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Film Reviews
The Hairdresser -- Film Review
By Ray Bennett, February 15, 2010 05:23 ET
"The Hairdresser"
Bottom Line: Celebration of being vastly overweight not guaranteed to satisfy everyone's appetite.
BERLIN -- The difficulty with Doris Dorrie's jolly and colorful romp "The Hairdresser" is that when the fat lady sings, it still ain't over. She doesn't so much sing, really, as chirp, but she keeps on chirping relentlessly until you wish she'd just eat a wafer-thin mint and explode like Monty Python's Mr. Creosote.

But that's just me. Several at the packed press screening found considerable mirth in the considerable girth of star Gabriela Maria Schmeide. It might be that there's an audience waiting to applaud a woman whose complete denial of any potential health fears from being massively obese comes with a very appealing grin. Women of a certain size, and not a few men, may eat it up like a double helping of ice cream.
More Berlin coverage  

Schmeide plays a morbidly overweight woman named Kathi whose indomitable spirit the film celebrates even as she has to pause at length climbing the stairs to her apartment, requires a rope to haul herself out of bed, and needs the assistance of a stranger in the metro to unzip the back of her dress because she won't be able to reach it when she gets home.

Oh, and her husband has left her, she's a single parent, she doesn't have a job and she has multiple sclerosis. But none of that puts a dent in Kathi's determination to be the best hairdresser in Berlin, and the film follows her as she strives to follow her dream, even if it involves smuggling Vietnamese immigrants across the border from Poland. What?

Screenwriter Laila Stieler finds it highly amusing to have an extremely obese woman taking care of a dozen or so Asian immigrants in her cramped apartment. Not only that, but one of them, a genial chap named Tien (Ill-Young Kim) takes a distinct fancy to Kathi's monumental curves. There's a fairly explicit scene in which skinny Tien not so much makes love to the naked Kathi as gets in amongst her.

Schmeide throws herself into everything with cheerful abandon. We get to see Kathi from the back and below as she clambers naked out of bed, Kathi naked in the bathtub and Kathi lifting major parts of her naked body in order to slather on skin cream. Some will find this diverting, others not.

Venue: Berlin International Film Festival

Production company: Collina Filmproduktion
Cast: Gabriela Maria Schmeide, Ill-Young Kim
, Natascha Lawiszus, Christina Grosse, Rolf Zacher
Director: Doris Dorrie
Screenwriter: Laila Stieler
Producer: Ulrich Limmer
Executive producer: Martin Moskowicz
Director of photography: Hanno Lentz
Production designer: Susanne Hopf
Music: Ivan Hajek, Coconami, LaBrassBanda
Costume designer: Sabine Greunig
Editor: Inez Regnier, Frank Muller
Sales: Constantin Film
Not rated, 106 minutes

The Hairdresser -- Film Review
By Ray Bennett, February 15, 2010 05:23 ET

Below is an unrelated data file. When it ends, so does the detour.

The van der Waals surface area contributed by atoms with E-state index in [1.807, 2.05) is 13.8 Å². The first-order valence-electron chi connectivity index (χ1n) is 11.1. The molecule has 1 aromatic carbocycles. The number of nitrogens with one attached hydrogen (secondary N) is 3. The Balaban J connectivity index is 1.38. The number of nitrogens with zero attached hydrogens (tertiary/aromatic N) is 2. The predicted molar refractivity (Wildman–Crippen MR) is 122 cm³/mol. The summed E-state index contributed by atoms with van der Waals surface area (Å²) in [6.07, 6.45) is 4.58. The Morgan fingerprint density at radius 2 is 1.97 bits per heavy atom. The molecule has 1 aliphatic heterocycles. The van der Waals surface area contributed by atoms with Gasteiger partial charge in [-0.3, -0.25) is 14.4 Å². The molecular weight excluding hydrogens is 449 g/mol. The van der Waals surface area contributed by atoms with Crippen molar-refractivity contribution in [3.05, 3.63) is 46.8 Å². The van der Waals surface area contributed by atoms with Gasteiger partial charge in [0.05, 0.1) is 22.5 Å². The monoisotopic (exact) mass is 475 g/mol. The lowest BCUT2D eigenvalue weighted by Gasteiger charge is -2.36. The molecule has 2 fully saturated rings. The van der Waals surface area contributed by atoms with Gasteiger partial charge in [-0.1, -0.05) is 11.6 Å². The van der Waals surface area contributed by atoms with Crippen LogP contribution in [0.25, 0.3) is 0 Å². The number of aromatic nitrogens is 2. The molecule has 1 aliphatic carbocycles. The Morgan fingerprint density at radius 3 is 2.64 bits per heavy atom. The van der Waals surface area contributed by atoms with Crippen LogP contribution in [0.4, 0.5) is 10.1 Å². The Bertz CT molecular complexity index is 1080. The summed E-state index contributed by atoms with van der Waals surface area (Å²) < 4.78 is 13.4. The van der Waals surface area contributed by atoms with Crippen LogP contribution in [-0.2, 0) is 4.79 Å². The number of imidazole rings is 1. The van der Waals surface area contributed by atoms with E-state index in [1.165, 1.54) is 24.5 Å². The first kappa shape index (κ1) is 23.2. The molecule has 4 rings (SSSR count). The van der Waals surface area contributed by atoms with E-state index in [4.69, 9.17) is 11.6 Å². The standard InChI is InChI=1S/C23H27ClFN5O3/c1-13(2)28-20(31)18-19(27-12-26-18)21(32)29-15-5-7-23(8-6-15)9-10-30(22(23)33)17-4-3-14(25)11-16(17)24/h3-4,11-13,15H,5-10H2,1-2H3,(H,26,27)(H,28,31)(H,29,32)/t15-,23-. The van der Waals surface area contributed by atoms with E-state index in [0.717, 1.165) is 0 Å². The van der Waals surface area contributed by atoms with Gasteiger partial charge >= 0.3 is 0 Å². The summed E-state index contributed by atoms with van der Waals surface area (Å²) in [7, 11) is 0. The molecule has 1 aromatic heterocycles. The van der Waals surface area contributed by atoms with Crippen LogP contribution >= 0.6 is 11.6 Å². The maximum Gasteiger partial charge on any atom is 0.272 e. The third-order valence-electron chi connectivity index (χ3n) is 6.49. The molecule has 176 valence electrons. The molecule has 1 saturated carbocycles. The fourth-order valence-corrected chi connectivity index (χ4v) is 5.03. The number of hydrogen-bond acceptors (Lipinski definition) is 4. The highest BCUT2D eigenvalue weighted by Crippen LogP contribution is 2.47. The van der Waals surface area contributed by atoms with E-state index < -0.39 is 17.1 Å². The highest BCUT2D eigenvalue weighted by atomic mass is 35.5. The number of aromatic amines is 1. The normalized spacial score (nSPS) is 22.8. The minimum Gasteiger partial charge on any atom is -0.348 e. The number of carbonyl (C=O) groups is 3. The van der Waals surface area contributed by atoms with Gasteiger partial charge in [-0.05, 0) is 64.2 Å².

"The Hairdresser"
Bottom Line: Celebration of being vastly overweight not guaranteed to satisfy everyone's appetite.
BERLIN -- The difficulty with Doris Dorrie's jolly and colorful romp "The Hairdresser" is that when the fat lady sings, it still ain't over. She doesn't so much sing, really, as chirp, but she keeps on chirping relentlessly until you wish she'd just eat a wafer-thin mint and explode like Monty Python's Mr. Creosote.

But that's just me. Several at the packed press screening found considerable mirth in the considerable girth of star Gabriela Maria Schmeide. It might be that there's an audience waiting to applaud a woman whose complete denial of any potential health fears from being massively obese comes with a very appealing grin. Women of a certain size, and not a few men, may eat it up like a double helping of ice cream.
More Berlin coverage  

Schmeide plays a morbidly overweight woman named Kathi whose indomitable spirit the film celebrates even as she has to pause at length climbing the stairs to her apartment, requires a rope to haul herself out of bed, and needs the assistance of a stranger in the metro to unzip the back of her dress because she won't be able to reach it when she gets home.

Oh, and her husband has left her, she's a single parent, she doesn't have a job and she has multiple sclerosis. But none of that puts a dent in Kathi's determination to be the best hairdresser in Berlin, and the film follows her as she strives to follow her dream, even if it involves smuggling Vietnamese immigrants across the border from Poland. What?

Screenwriter Laila Stieler finds it highly amusing to have an extremely obese woman taking care of a dozen or so Asian immigrants in her cramped apartment. Not only that, but one of them, a genial chap named Tien (Ill-Young Kim) takes a distinct fancy to Kathi's monumental curves. There's a fairly explicit scene in which skinny Tien not so much makes love to the naked Kathi as gets in amongst her.

Schmeide throws herself into everything with cheerful abandon. We get to see Kathi from the back and below as she clambers naked out of bed, Kathi naked in the bathtub and Kathi lifting major parts of her naked body in order to slather on skin cream. Some will find this diverting, others not.

Venue: Berlin International Film Festival

Production company: Collina Filmproduktion
Cast: Gabriela Maria Schmeide, Ill-Young Kim
, Natascha Lawiszus, Christina Grosse, Rolf Zacher
Director: Doris Dorrie
Screenwriter: Laila Stieler
Producer: Ulrich Limmer
Executive producer: Martin Moskowicz
Director of photography: Hanno Lentz
Production designer: Susanne Hopf
Music: Ivan Hajek, Coconami, LaBrassBanda
Costume designer: Sabine Greunig
Editor: Inez Regnier, Frank Muller
Sales: Constantin Film
Not rated, 106 minutes
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